The Only Person You Should Try To Be Better Than Is The Person You Were Yesterday
Be Better Than You Were Yesterday
Competition is a beast. Some love competition, some loathe it. Interviewing for a new job, auditioning for a role, playing a sport, going on the Bachelor – it is all a competition. We size up the other people that we see and try to decide if we have a fighting chance or whether we’ll be the victor. But the truth is that there is only one competition that you really need to pay attention to, and that is the competition with yourself.
While we are moving through each day, living our own lives, it can be easy to envy others. You see successful people with their natural ability to accomplish everything, launching themselves in such little time.
What we are actually seeing, however, is a collection of moments in someone else’s life. We miss their daily routine and a whole lot of extras that take place while we aren’t around. Each of those people is a human being living their own existence, and when you come right down to it, they are not your biggest competitor. You are.
Be A Better Person Today
When I was younger, just out of college, I got a job as a case manager at a home for the chronically mentally ill. It had 174 beds and, at any given time, 170 or more were filled. Diagnoses ranged from psychotic disorders to depression and I knew most of the residents well.
I loved that job. Loved it more than I can explain with words. I understood the residents I worked with, I was happy to be there for them, and I learned a great deal in the process. My supervisor at the time was one of six senior staff that fell just below the administrator of the facility. There were six floors and just enough staff to cover each one.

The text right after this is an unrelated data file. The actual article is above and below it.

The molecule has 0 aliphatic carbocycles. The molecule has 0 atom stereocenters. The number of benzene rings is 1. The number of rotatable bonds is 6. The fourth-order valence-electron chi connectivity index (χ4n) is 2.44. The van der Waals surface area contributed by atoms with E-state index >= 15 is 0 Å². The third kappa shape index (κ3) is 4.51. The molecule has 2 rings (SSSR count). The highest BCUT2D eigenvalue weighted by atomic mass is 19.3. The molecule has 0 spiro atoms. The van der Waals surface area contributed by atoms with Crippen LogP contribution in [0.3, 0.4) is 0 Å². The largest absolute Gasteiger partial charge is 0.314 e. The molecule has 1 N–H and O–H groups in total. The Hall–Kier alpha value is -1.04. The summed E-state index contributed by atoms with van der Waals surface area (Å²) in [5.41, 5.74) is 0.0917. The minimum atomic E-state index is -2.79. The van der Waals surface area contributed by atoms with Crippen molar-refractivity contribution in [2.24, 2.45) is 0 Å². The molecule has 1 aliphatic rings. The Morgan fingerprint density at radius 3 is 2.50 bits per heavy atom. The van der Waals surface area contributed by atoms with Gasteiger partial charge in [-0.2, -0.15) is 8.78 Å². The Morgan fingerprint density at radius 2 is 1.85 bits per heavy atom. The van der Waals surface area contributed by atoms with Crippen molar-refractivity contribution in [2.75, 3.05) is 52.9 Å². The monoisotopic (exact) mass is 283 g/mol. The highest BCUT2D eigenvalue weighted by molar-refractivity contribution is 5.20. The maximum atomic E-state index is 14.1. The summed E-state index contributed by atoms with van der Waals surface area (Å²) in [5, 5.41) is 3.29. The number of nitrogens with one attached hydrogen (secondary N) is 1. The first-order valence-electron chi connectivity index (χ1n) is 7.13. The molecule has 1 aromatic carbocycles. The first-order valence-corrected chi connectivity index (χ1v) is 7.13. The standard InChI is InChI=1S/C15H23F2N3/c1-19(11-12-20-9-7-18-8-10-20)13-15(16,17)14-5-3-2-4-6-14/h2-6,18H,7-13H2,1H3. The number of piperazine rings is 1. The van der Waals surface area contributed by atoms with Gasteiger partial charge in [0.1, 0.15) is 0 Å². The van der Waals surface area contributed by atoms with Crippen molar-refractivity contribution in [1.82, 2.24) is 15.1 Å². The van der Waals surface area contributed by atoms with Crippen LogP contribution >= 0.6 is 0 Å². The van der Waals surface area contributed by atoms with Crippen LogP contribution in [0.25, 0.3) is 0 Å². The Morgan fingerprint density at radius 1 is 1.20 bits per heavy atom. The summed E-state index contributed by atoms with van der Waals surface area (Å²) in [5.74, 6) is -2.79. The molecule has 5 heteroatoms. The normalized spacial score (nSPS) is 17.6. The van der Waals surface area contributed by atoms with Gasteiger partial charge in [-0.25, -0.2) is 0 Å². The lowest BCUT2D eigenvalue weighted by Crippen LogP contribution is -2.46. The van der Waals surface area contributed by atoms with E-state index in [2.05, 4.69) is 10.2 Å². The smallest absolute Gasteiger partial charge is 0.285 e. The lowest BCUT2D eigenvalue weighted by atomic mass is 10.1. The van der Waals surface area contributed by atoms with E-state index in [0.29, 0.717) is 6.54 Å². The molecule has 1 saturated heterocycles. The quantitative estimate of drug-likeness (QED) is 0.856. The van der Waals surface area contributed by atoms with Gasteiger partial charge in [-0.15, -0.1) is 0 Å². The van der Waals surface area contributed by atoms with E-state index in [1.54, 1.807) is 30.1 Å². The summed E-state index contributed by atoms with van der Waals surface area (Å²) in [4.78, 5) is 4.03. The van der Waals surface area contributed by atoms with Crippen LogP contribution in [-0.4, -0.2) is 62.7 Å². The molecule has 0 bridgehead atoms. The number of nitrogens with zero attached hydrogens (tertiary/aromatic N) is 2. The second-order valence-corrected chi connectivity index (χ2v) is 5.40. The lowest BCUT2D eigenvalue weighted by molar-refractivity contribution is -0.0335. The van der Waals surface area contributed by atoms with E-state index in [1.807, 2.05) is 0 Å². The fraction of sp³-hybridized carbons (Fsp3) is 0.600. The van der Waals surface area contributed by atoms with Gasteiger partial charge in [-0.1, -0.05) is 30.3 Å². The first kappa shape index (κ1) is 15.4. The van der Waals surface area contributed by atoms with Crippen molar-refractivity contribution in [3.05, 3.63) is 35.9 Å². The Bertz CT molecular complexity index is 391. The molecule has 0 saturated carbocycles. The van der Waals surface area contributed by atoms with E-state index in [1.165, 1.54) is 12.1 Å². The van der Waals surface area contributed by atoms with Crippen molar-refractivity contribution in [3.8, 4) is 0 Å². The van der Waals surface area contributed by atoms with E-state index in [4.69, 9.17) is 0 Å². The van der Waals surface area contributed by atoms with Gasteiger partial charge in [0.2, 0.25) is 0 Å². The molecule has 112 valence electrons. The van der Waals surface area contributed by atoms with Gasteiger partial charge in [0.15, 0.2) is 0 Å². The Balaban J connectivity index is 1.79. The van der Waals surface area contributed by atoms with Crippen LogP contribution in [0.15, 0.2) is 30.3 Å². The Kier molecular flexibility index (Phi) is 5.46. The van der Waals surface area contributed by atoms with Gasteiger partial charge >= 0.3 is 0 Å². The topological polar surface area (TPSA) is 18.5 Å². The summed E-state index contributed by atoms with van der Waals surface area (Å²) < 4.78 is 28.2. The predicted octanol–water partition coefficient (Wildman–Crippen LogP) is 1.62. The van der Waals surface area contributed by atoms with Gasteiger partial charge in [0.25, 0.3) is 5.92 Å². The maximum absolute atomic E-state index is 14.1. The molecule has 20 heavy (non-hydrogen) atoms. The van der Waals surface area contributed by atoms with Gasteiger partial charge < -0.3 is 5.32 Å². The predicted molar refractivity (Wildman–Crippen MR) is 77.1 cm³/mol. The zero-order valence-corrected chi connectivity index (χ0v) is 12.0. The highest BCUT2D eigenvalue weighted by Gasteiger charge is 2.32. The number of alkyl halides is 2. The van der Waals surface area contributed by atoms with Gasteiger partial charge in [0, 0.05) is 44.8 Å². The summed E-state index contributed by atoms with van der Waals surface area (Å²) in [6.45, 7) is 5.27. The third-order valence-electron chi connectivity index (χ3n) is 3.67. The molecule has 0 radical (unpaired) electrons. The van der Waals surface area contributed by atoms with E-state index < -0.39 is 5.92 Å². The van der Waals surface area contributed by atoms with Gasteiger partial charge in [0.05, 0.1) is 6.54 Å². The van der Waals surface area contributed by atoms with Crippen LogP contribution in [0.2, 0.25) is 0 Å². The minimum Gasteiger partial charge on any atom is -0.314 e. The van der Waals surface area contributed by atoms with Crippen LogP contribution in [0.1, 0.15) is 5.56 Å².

After about nine months at this facility, I started to get a little bit antsy. I would have loved to work with the residents there every single day for the rest of my life, but I began to be uncomfortable with the negative issues, personalities, and politics within the staff, so I began looking for another job.
Soon after I started looking, the Admissions Coordinator of this facility announced that she would be moving to a higher position within the company (outside of our facility) and there would be a job opening. I applied to be the Admissions Coordinator and waited.
I had discussions with myself about how much they might offer me (and the absolute bare minimum that I needed to pay my bills), what the vacation time would be like, what my responsibilities would be, and hoped beyond hope that I would get the job just so that I could continue to work with these residents. That said, I was prepared for a conversation.
On my 24th birthday (a complete coincidence), I was offered the position of Admissions Coordinator. I gladly accepted and sat down to hear about what came with this job. The administrator of my facility informed me of my pay (significantly lower than I’d hoped and just enough to cover my bills), vacation (average), and responsibilities (a great many that I was excited about).
I never said a word. I didn’t try to negotiate, I didn’t answer that awful, nagging feeling in my gut, I just listened and nodded. And I took the job. I thanked him and walked out of his office, knowing that I was thrilled with the opportunity but disappointed in myself.